Today we are sitting down with Michael Strong, husband to Tiossan founder Magatte Wade. Michael will be designing and implementing the academic program for Tiossan Academies in Senegal, to which 50% of our profits are dedicated. We thought the Tiossan community would be interested in learning more about details about our “Bottle of Ambition” project.
Hi Michael, thanks for joining us today. Can you tell us why the Tiossan Academy will feature Socratic dialogue?
I’d be happy to. The most important reason is to develop students’ abilities to be confident independent thinkers and creators. In traditional education, teachers lecture and students take notes. They are completely passive recipients of knowledge. In the dialogue sessions I’ve developed, students work through intellectually difficult materials on their own, learning to defend their own ideas while learning to read challenging texts and thereby become confident, articulate advocates of their own beliefs. I want to help the next generation of Senegalese to be confident and capable enough to stand their own ground against anyone on earth while developing their original visions.
How does Socratic dialogue fit with Montessori?
Montessori education is primarily an approach to pre-school and elementary education that does a brilliant job of developing capable independent learners. Several leading Montessorians regard Socratic dialogue as an appropriate secondary school sequel to Montessori elementary education because it continues to develop capable independent learners, but with regard to more abstract materials than are used in Montessori education, which is focused on the concrete. In addition, in Montessori elementary education, children are expected to work independently, whereas in Socratic dialogue we work in groups. This is developmentally appropriate because children become much more socially-oriented as they enter adolescence.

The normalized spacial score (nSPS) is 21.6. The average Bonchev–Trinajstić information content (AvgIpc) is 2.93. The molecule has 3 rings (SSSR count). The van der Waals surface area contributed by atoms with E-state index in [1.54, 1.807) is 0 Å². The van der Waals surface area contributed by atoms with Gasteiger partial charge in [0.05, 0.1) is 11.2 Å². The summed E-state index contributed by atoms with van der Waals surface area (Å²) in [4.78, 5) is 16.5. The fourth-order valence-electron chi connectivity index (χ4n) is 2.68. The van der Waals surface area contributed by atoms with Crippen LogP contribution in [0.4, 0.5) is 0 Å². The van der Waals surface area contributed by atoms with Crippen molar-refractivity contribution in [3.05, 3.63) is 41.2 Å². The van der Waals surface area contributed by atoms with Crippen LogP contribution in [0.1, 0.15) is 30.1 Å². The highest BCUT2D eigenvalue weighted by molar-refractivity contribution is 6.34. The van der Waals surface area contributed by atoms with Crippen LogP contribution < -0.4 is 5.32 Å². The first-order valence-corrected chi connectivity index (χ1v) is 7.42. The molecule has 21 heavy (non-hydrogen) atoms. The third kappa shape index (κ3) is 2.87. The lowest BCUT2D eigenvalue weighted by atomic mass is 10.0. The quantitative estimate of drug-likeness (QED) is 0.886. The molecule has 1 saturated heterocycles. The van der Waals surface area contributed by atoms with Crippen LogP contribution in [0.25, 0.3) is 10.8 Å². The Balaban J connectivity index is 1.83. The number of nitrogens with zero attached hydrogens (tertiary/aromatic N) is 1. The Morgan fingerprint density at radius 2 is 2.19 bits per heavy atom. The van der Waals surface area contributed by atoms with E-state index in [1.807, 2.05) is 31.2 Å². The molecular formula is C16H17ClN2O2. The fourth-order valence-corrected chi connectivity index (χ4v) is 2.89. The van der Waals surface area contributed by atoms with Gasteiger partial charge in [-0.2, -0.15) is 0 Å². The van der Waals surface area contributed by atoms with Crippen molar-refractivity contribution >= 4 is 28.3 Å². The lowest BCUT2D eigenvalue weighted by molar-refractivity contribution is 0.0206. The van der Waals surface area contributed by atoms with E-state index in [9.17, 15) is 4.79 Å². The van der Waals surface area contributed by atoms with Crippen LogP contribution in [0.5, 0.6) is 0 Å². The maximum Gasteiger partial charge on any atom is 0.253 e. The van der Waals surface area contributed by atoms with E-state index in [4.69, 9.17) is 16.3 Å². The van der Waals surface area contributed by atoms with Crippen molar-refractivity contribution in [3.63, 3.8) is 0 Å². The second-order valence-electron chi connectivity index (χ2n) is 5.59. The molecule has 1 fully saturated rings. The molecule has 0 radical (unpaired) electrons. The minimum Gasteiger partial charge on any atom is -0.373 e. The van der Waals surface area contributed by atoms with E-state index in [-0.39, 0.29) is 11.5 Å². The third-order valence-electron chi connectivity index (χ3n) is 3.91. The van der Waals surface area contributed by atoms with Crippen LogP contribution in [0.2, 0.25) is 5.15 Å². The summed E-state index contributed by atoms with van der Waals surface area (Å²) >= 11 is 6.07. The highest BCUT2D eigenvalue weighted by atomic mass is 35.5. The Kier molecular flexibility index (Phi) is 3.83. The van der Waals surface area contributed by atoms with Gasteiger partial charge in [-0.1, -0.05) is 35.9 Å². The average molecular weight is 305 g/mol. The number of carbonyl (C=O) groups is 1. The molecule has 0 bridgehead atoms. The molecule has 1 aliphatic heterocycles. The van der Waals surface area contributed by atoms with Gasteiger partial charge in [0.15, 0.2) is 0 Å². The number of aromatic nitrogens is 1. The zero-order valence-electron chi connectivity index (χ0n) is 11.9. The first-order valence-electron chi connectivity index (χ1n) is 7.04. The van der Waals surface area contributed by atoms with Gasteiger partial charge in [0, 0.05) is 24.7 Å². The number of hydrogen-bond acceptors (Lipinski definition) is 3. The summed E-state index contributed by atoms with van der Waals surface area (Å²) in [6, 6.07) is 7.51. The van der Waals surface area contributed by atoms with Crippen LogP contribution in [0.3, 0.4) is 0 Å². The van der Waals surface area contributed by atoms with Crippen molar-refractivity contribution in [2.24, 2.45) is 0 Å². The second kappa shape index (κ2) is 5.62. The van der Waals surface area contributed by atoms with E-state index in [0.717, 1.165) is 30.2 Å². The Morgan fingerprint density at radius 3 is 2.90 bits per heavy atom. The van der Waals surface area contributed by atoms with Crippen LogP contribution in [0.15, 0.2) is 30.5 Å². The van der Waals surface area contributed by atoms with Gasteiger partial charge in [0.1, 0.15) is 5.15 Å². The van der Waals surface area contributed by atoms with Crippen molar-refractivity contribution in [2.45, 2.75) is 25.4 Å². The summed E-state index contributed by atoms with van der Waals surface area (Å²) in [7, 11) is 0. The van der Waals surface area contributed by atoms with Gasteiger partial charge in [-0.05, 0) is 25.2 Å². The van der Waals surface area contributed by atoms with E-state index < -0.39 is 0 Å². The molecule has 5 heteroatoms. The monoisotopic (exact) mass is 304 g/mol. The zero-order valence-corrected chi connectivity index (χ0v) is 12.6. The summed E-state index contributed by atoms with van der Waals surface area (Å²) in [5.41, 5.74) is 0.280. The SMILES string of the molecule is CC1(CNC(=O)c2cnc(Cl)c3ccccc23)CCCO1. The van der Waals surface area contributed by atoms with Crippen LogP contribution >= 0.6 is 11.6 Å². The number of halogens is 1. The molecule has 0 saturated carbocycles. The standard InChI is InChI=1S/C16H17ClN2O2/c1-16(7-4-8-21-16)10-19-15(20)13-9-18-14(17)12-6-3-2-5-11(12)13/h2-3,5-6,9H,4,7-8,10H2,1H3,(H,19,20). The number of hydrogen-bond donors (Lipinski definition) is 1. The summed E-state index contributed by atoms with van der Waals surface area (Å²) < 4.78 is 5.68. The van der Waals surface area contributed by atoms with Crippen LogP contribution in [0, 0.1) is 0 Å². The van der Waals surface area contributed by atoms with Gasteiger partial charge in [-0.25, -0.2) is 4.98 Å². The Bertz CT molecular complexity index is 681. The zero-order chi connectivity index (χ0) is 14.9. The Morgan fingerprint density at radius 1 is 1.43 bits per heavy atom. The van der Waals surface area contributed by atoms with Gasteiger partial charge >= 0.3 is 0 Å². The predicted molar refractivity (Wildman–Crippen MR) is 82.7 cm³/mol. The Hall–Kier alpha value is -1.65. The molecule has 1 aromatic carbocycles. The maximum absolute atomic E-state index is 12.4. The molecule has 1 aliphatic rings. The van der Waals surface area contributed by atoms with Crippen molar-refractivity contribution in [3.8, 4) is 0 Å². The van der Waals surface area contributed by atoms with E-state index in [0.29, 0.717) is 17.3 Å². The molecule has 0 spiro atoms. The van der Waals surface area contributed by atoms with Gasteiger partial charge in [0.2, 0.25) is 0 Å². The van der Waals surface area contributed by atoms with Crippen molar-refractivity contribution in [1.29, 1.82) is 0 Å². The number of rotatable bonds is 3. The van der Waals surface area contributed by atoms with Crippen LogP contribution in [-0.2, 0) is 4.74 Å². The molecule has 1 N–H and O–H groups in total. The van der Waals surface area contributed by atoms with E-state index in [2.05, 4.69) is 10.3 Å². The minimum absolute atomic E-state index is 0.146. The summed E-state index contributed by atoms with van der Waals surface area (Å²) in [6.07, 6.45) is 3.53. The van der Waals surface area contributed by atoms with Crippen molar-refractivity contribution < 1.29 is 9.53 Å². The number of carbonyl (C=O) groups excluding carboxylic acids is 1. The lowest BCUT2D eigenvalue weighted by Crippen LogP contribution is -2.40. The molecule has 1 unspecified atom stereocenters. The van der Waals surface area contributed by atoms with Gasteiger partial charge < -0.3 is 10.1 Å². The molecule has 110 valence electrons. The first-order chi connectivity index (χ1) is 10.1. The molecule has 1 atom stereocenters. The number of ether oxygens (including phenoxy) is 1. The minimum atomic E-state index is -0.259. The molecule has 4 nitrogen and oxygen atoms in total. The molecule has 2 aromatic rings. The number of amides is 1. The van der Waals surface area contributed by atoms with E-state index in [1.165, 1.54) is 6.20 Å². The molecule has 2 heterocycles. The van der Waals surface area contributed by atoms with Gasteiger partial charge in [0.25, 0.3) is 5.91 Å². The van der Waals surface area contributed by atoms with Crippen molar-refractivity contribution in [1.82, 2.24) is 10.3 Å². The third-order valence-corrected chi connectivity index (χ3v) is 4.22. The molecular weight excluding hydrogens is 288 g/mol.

How does it integrate with Senegalese culture?
Socratic dialogue itself is culturally neutral – it is simply the art of asking questions to clarify the foundations of opinions. As a consequence, we can use texts from Senegalese cultural traditions along with texts from other global cultures. Our primary purpose will be to provide young minds with “The Habit of Thought” (the title of my book on Socratic dialogue). The content of what they think about will be very focused on how to remain true to their cultural roots while developing the ability to become global citizens in the 21st century.
How does it promote creativity and entrepreneurship?
The Senegalese are naturally creative and entrepreneurial – Dakar is the music capital of Africa and the Senegalese diaspora are entrepreneurs around the world. Our job is not to develop creativity and entrepreneurship – it is to provide a world-class education while not killing the naturally creative and entrepreneurial spirit of the Senegalese. Existing education in Senegal is too often a top-down neocolonial approach in which an antiquated French education is forced upon young Senegalese students. The result is that those who complete such an education are often removed from their Senegalese roots and trained in passivity and dependence rather than developed as entrepreneurial creators.
What is your background?
I spent fifteen years creating innovative K-12 schools in the U.S. based on Montessori, Socratic, and entrepreneurial principles. One of the private schools I created was the most academically advanced school in the U.S., a charter school I created was ranked the 36th best public high school in the U.S. I have consulted for schools and universities around the world. I especially love liberating young minds.
And, of course, I’m married to the fabulous Magatte Wade, the most beautiful and visionary woman on earth, with whom I’ve spent many months in Senegal. I feel very at home there and love the Senegalese culture. I look forward to spending even more time there creating the Tiossan schools.